Embryonal Brain Tumors
Also known as: central nervous system embryonal tumors, CNS embryonal tumors, brain tumors, brain cancer.
What are embryonal brain tumors?
Embryonic (fetal) cells are a type of brain cell that remains in the brain after birth and while embryonic tumors can occur at any age they most often happen in babies and young children. There are a number of different types of embryonic brain tumors. Most are malignant (cancerous) while some are benign, or noncancerous. The tumors can grow and press on other parts of the brain, growing quickly and spreading through the fluid surrounding the brain and spinal cord (cerebrospinal fluid-CSF) to other parts of the brain and spinal cord.
What causes embryonal brain tumors?
The exact cause of embryonal brain tumors is not fully understood however changes (mutations) in cell genes, some of which may be inherited from parents or occur spontaneously may result in these tumors forming. Gene changes associated with other rare inherited diseases may increase the likelihood of developing some brain tumors. Other than exposure to radiation, there are no known environmental causes of childhood brain tumors.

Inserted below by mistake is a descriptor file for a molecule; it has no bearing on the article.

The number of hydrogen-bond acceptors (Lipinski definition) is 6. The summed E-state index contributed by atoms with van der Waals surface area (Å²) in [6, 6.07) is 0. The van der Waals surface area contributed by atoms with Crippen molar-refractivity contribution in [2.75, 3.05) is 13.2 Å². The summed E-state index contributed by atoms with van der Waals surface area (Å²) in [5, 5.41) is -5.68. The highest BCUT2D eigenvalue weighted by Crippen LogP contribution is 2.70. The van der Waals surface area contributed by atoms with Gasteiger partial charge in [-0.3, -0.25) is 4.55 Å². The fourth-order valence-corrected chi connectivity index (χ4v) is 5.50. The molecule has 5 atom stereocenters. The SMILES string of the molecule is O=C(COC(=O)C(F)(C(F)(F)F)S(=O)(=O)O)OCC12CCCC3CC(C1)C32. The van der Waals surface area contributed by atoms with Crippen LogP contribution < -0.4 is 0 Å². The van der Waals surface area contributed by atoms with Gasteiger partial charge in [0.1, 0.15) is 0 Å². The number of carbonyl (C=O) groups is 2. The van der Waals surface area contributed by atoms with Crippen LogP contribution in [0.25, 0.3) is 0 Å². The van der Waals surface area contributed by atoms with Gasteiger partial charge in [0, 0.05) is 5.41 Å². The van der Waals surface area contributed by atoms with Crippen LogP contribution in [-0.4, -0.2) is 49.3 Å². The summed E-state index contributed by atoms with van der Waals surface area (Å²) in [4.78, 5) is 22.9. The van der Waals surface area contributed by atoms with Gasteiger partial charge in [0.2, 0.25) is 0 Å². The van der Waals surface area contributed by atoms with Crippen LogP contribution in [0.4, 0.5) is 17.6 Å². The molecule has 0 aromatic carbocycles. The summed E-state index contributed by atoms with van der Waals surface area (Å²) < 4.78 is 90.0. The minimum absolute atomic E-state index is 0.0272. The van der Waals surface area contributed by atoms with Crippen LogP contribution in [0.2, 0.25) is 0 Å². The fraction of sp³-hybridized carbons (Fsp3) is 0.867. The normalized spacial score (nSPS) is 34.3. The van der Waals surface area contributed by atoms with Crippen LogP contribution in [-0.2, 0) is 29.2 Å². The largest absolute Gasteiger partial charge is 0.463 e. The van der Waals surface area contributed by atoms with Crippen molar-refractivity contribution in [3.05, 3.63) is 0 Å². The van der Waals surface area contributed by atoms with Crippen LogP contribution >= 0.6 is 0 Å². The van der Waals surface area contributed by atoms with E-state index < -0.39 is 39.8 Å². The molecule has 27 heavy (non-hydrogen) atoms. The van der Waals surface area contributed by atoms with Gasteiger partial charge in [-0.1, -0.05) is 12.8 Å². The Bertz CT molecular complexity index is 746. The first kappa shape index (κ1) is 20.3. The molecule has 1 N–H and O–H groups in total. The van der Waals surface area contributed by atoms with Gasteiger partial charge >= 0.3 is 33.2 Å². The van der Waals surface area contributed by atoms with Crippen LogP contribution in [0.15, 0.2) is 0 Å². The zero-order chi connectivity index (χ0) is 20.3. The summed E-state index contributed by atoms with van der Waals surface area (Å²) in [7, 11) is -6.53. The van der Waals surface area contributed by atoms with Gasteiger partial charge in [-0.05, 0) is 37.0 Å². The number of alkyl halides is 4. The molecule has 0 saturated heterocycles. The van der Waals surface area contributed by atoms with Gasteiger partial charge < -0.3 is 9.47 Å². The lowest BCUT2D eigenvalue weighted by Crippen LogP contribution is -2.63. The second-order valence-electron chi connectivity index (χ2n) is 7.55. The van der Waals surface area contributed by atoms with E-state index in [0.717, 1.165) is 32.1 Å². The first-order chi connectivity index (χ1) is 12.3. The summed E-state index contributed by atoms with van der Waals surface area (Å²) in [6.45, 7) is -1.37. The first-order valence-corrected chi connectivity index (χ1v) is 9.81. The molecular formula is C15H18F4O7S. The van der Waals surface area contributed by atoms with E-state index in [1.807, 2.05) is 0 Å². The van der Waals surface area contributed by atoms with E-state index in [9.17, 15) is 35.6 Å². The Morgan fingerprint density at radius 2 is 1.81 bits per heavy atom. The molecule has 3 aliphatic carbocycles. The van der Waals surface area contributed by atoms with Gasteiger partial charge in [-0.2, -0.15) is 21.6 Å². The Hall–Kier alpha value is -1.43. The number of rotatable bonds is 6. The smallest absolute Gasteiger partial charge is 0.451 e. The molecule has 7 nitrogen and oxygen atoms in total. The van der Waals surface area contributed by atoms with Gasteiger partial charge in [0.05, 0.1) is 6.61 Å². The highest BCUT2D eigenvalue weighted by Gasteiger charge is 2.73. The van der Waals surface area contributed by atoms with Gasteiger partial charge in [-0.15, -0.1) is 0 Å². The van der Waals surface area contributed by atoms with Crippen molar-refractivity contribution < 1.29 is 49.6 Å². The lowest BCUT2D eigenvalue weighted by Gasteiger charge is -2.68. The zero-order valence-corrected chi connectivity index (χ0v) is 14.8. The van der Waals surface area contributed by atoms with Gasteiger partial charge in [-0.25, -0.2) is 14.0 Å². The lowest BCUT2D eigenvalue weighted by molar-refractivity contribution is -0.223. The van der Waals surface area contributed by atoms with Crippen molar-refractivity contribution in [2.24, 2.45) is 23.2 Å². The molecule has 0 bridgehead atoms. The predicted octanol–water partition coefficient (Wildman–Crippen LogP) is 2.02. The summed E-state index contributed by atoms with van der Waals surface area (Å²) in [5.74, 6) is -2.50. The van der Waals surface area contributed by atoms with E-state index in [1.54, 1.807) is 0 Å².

What are the symptoms of embryonal brain tumors?
Symptoms vary depending on the site, size, location and speed of growth of the tumor and may include headaches, unexplained nausea and vomiting, vision problems, seizures, weakness and difficulty walking, memory loss, confusion, personality changes, balance problems, speech issues, confusion, irritability, and other symptoms.
What are embryonal brain tumor care options?
Depending on the type, size and location of the tumor, treatments may include surgery, chemotherapy, radiation therapy and targeted drug therapy. Physical, occupational, and speech therapy (rehabilitation therapy) as well as tutoring is typically required following treatment.
Reviewed by: Jack Wolfsdorf, MD, FAAP
This page was last updated on: September 09, 2020 11:26 AM